If that sounds like a lot of work, it was also probably the most fun I’ve ever had in a job. I got to spend time with immigrant parents who’d banded together to improve their local schools, a food-justice activist who wanted to turn a school bus into a rolling farmers market, and a local rapper who performed in a psychedelic Darth Vader mask.

After working at DNAinfo, you came to Chalkbeat, where you covered New York City schools. What’s one of the most interesting stories you covered while on the New York City school beat?

Probably the series of stories about a low-performing high school in Canarsie, Brooklyn. The city had just launched a massive turnaround program that the mayor promised would transform long-struggling schools. We wanted to show what that looked like at the classroom level.

What I found were dedicated teachers and school leaders trying to move the school forward. But it sometimes felt like as they scrambled to meet an ever-growing list of demands from above, they were trying to improve everything at once but actually changing very little. All the while, their students — many of them brilliant, perceptive, and hilarious — nonetheless showed up to class tired, hungry, stressed, and overwhelmed.

The story left me daunted by the challenges facing high-poverty schools, but inspired by the people inside them.

You’re now planning to move to Newark, New Jersey, and jump onto the Newark beat. As soon as we mentioned the possibility of opening reporting in Newark, you made your passion for the city clear. What makes Newark’s education story so compelling to you?

Newark’s schools, like the city itself, have such a rich history. They’ve been subject to massive demographic changes, occasional mismanagement, and sustained efforts to improve them by civic groups and philanthropies, parents and educators, and, most recently, a hard-charging cadre of self-described reformers.

Now, the city is beginning a pivotal new chapter as it regains control of the schools after a 22-year state takeover. I’m eager to report on how the school board uses its new authority, how the charter sector continues to evolve, and how Newark’s families keep pushing for the best education possible for their children.

I couldn’t imagine a more exciting place to report on public education right now.

How can readers reach you if they want to get to know you?

My email is, and you can follow me on Twitter at @patrick_wall. Plus get all the latest updates from Chalkbeat Newark by signing up here.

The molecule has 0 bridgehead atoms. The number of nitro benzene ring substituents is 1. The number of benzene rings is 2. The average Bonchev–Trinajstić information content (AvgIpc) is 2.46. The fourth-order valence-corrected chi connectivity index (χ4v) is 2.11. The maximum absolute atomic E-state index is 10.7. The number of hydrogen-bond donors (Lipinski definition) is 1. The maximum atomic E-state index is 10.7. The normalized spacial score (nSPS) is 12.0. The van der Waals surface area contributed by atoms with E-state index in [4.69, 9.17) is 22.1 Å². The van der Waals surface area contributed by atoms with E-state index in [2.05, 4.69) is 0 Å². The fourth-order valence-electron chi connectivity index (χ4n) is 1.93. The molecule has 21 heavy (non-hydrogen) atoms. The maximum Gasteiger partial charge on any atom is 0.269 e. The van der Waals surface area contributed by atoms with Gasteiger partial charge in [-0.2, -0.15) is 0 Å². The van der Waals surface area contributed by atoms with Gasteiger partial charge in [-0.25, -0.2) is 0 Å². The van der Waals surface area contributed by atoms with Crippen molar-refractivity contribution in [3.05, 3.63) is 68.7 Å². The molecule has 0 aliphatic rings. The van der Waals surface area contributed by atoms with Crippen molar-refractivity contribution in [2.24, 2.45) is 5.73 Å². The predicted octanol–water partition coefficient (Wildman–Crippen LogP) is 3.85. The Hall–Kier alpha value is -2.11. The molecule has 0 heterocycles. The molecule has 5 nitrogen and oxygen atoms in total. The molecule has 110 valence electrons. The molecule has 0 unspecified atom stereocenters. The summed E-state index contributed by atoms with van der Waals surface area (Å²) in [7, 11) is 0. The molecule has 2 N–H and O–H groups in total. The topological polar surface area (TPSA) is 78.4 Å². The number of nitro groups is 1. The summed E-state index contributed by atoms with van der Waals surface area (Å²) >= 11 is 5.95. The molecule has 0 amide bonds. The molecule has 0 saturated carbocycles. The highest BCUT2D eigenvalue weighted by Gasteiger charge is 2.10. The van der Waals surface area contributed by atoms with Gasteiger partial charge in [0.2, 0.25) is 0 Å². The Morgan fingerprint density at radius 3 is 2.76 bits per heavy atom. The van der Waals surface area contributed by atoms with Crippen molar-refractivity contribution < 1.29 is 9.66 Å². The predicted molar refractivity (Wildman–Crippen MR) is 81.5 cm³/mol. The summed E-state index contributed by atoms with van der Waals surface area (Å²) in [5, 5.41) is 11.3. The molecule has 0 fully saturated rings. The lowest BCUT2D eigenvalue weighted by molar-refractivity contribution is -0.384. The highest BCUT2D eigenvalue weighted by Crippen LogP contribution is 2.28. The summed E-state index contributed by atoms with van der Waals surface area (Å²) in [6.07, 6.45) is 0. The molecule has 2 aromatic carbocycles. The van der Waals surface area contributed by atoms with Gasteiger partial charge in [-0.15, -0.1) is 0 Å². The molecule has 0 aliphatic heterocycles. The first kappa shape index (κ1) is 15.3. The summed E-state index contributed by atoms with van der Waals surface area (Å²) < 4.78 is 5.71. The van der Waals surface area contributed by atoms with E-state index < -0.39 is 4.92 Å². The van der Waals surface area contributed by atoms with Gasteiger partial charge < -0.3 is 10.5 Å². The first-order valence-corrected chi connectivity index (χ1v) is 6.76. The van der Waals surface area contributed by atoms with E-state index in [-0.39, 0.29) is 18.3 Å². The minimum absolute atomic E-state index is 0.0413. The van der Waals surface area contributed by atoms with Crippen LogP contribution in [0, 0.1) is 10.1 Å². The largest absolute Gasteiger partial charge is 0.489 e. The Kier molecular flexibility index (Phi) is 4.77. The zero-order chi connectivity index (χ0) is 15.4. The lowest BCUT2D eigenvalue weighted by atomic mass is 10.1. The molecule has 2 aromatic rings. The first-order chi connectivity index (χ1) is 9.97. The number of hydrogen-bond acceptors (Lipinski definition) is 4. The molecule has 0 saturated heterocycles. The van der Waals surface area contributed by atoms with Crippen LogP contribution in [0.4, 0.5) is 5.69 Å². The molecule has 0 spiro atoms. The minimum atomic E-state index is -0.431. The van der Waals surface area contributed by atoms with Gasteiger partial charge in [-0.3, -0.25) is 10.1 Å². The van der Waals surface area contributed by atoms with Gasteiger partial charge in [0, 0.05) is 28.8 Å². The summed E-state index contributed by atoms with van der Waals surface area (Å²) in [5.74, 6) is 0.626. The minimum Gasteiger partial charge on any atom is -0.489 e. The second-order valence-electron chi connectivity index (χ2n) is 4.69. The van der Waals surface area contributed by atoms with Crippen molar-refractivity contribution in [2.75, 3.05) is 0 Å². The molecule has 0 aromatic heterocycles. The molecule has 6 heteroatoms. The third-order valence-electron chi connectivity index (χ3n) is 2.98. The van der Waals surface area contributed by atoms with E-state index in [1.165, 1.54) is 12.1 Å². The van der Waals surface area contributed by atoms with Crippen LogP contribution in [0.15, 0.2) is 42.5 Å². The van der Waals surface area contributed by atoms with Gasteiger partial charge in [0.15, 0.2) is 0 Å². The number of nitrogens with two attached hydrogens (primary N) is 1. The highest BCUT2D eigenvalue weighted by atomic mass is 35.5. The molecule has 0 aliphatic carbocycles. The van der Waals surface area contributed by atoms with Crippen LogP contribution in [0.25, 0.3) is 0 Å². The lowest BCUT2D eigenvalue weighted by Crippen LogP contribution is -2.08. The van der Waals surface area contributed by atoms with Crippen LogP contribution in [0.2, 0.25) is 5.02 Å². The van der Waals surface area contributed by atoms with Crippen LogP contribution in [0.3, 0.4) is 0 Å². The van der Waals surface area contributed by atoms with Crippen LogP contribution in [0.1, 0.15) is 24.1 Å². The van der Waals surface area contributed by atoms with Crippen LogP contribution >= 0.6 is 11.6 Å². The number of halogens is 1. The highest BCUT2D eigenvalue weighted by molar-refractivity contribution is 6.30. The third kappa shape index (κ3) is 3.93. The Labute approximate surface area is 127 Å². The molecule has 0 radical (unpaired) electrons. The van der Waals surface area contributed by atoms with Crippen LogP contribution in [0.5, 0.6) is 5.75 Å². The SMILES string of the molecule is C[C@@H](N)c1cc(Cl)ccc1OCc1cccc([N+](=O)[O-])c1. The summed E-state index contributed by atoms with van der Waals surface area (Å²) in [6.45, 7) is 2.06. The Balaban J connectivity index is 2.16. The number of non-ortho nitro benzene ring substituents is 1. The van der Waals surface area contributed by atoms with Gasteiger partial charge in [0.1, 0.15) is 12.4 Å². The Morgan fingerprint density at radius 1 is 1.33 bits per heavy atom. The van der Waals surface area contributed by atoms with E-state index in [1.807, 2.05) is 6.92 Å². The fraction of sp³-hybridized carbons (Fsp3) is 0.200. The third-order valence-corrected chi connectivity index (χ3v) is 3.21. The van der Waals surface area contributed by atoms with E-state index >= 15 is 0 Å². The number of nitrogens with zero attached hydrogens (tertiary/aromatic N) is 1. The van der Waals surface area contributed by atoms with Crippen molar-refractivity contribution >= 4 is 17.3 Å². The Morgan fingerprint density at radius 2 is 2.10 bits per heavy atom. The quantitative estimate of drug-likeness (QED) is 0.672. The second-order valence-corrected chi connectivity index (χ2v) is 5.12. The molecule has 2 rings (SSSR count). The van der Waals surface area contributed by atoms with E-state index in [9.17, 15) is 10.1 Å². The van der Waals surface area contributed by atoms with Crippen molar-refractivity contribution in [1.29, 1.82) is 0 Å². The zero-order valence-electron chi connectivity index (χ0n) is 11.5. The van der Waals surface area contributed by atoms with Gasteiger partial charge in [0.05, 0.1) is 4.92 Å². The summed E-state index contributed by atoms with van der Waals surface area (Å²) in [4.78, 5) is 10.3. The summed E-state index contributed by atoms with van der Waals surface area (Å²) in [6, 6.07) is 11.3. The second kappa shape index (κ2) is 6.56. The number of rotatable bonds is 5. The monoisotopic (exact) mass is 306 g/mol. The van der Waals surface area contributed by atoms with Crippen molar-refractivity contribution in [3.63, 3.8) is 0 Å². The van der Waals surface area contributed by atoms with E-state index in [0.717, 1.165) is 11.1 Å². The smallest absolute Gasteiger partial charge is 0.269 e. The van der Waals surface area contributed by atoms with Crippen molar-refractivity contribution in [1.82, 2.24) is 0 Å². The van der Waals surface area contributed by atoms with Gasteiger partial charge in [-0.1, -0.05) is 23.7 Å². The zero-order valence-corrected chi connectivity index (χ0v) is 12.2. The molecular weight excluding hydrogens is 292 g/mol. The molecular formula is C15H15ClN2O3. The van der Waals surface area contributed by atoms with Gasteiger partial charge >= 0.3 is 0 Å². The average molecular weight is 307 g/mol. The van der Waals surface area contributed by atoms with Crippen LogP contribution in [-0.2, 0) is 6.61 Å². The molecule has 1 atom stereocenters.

I’m eager for your thoughts on stories I should write, questions I can explore, schools I should visit, and local spots I must try!

Well Fed

Bill that would provide free lunch for more Colorado students moves forward

PHOTO: Helen Richardson, The Denver Post

A bill that would expand a state subsidy for school lunches passed the Senate Education Committee on Thursday.

Colorado already picks up the cost of school lunch for elementary-aged children who qualify for reduced-price but not free meals under the federal lunch program. This bill would expand the benefit to cover middle school students.

The five yes votes included two Republicans, state Sen. Bob Gardner of Colorado Springs, one of the bill’s co-sponsors, and state Sen. Kevin Priola of Brighton. That’s enough Republican support to get this bill out of the Senate and over to the House, where Democrats have a majority.

The state program supplements the federal school lunch program. The federal government picks up the whole cost for families who earn less than 130 percent of the federal poverty level, or $31,980 for a family of four, and most of the cost for families who earn up to 185 percent of the federal poverty level, or $45,510 for a family of four. For kindergarten through fifth grade students in the latter group, the state covers the 40 cents that children who qualify for reduced-price lunch would otherwise have to pay.

School nutritionists said they see a big drop-off in students eating hot lunch in middle school, when some low-income parents become responsible for lunch fees after having them covered when their children were younger. The Cherry Creek School District, which continues to cover those fees out of its own funds, doesn’t see the same drop off.

Fabiola Flores, a junior at DSST: College View and a youth member of Padres y Jovenes Unidos, told the committee about a time she lost the loose change she carried to elementary school for lunch and was handed a hard peanut butter sandwich instead of the hot meal her classmates got.

“This bill is bigger than me,” she said. “Every day, I see students not eat because they don’t want to add fees. This bill can be the difference between a student having a hot lunch or going hungry.”

The bill would authorize the state to spend between $500,000 and $750,000 a year to pay that 40 cents for middle school students who qualify. Legislative analysts estimated the state could provide 1.4 million free lunches for $564,000 in the first year.

“We want our kids to be focused on academics and not on ‘where is my next meal coming from?’” said state Sen. Rhonda Fields, an Aurora Democrat who co-sponsored the bill.

Two Republican senators, Owen Hill of Colorado Springs and Tim Neville of Littleton, voted no. Hill noted that school districts could choose to cover the extra 40 cents themselves if they saw a need.

“I support the idea, but when I look at the overall budget, the only thing that gives is K-12 education or higher ed,” he said. “In this case, if it comes out of K-12 education, it goes from one bucket to another.”